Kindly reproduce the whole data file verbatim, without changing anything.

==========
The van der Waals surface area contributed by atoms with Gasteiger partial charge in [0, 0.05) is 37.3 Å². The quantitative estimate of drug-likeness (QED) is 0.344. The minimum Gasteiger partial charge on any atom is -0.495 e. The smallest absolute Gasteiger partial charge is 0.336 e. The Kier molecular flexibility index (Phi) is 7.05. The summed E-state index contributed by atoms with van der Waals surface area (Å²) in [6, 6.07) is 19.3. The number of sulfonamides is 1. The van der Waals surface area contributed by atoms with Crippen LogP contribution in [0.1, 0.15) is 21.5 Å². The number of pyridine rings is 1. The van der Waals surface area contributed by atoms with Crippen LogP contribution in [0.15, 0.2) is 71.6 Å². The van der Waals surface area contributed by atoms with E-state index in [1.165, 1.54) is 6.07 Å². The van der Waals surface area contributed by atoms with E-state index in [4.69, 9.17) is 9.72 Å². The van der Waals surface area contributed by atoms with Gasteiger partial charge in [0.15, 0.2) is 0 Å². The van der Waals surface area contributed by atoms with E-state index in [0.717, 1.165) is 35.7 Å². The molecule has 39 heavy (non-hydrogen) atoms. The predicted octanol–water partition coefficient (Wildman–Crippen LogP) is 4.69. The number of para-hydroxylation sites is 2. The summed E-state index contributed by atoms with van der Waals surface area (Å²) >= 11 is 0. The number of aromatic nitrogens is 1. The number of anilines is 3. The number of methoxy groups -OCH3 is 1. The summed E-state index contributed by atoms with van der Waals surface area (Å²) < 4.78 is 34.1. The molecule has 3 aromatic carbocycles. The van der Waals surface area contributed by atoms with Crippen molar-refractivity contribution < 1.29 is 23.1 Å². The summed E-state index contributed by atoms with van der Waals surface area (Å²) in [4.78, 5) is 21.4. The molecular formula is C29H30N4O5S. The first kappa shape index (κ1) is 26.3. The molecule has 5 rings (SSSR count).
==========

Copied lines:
The van der Waals surface area contributed by atoms with Gasteiger partial charge in [0, 0.05) is 37.3 Å². The quantitative estimate of drug-likeness (QED) is 0.344. The minimum Gasteiger partial charge on any atom is -0.495 e. The smallest absolute Gasteiger partial charge is 0.336 e. The Kier molecular flexibility index (Phi) is 7.05. The summed E-state index contributed by atoms with van der Waals surface area (Å²) in [6, 6.07) is 19.3. The number of sulfonamides is 1. The van der Waals surface area contributed by atoms with Crippen LogP contribution in [0.1, 0.15) is 21.5 Å². The number of pyridine rings is 1. The van der Waals surface area contributed by atoms with Crippen LogP contribution in [0.15, 0.2) is 71.6 Å². The van der Waals surface area contributed by atoms with E-state index in [1.165, 1.54) is 6.07 Å². The van der Waals surface area contributed by atoms with E-state index in [4.69, 9.17) is 9.72 Å². The van der Waals surface area contributed by atoms with Gasteiger partial charge in [0.15, 0.2) is 0 Å². The van der Waals surface area contributed by atoms with E-state index in [0.717, 1.165) is 35.7 Å². The molecule has 39 heavy (non-hydrogen) atoms. The predicted octanol–water partition coefficient (Wildman–Crippen LogP) is 4.69. The number of para-hydroxylation sites is 2. The summed E-state index contributed by atoms with van der Waals surface area (Å²) >= 11 is 0. The number of aromatic nitrogens is 1. The number of anilines is 3. The number of methoxy groups -OCH3 is 1. The summed E-state index contributed by atoms with van der Waals surface area (Å²) < 4.78 is 34.1. The molecule has 3 aromatic carbocycles. The van der Waals surface area contributed by atoms with Crippen molar-refractivity contribution < 1.29 is 23.1 Å². The summed E-state index contributed by atoms with van der Waals surface area (Å²) in [4.78, 5) is 21.4. The molecular formula is C29H30N4O5S. The first kappa shape index (κ1) is 26.3. The molecule has 5 rings (SSSR count).